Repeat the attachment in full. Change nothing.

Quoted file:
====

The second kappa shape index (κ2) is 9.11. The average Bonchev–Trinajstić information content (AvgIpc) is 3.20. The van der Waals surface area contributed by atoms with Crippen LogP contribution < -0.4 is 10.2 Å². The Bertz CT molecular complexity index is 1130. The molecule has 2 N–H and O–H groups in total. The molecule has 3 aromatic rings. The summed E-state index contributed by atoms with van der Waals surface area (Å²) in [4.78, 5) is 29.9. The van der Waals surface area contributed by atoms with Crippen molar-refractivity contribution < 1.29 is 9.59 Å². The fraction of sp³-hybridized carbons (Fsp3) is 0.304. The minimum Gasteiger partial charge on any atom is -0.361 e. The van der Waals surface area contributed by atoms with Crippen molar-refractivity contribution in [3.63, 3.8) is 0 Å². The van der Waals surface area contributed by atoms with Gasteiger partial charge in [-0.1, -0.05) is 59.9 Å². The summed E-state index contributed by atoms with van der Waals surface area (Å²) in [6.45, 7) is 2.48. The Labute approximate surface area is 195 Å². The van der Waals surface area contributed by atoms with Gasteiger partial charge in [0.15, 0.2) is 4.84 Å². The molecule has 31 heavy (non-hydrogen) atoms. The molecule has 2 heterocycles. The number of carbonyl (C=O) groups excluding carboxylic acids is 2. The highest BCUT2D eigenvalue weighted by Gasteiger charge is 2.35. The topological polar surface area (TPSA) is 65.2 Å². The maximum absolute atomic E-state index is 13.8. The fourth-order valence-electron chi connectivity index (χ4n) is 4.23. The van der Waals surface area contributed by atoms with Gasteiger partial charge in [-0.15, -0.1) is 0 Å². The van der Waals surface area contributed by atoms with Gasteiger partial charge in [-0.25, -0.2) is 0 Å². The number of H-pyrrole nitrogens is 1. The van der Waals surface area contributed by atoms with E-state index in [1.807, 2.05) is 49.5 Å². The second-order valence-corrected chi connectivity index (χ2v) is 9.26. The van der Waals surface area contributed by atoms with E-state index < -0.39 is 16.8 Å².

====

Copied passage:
The second kappa shape index (κ2) is 9.11. The average Bonchev–Trinajstić information content (AvgIpc) is 3.20. The van der Waals surface area contributed by atoms with Crippen LogP contribution < -0.4 is 10.2 Å². The Bertz CT molecular complexity index is 1130. The molecule has 2 N–H and O–H groups in total. The molecule has 3 aromatic rings. The summed E-state index contributed by atoms with van der Waals surface area (Å²) in [4.78, 5) is 29.9. The van der Waals surface area contributed by atoms with Crippen molar-refractivity contribution < 1.29 is 9.59 Å². The fraction of sp³-hybridized carbons (Fsp3) is 0.304. The minimum Gasteiger partial charge on any atom is -0.361 e. The van der Waals surface area contributed by atoms with Crippen molar-refractivity contribution in [3.63, 3.8) is 0 Å². The van der Waals surface area contributed by atoms with Gasteiger partial charge in [-0.1, -0.05) is 59.9 Å². The summed E-state index contributed by atoms with van der Waals surface area (Å²) in [6.45, 7) is 2.48. The Labute approximate surface area is 195 Å². The van der Waals surface area contributed by atoms with Gasteiger partial charge in [0.15, 0.2) is 4.84 Å². The molecule has 31 heavy (non-hydrogen) atoms. The molecule has 2 heterocycles. The number of carbonyl (C=O) groups excluding carboxylic acids is 2. The highest BCUT2D eigenvalue weighted by Gasteiger charge is 2.35. The topological polar surface area (TPSA) is 65.2 Å². The maximum absolute atomic E-state index is 13.8. The fourth-order valence-electron chi connectivity index (χ4n) is 4.23. The van der Waals surface area contributed by atoms with Gasteiger partial charge in [-0.15, -0.1) is 0 Å². The van der Waals surface area contributed by atoms with Gasteiger partial charge in [-0.25, -0.2) is 0 Å². The number of H-pyrrole nitrogens is 1. The van der Waals surface area contributed by atoms with E-state index in [1.807, 2.05) is 49.5 Å². The second-order valence-corrected chi connectivity index (χ2v) is 9.26. The van der Waals surface area contributed by atoms with E-state index < -0.39 is 16.8 Å².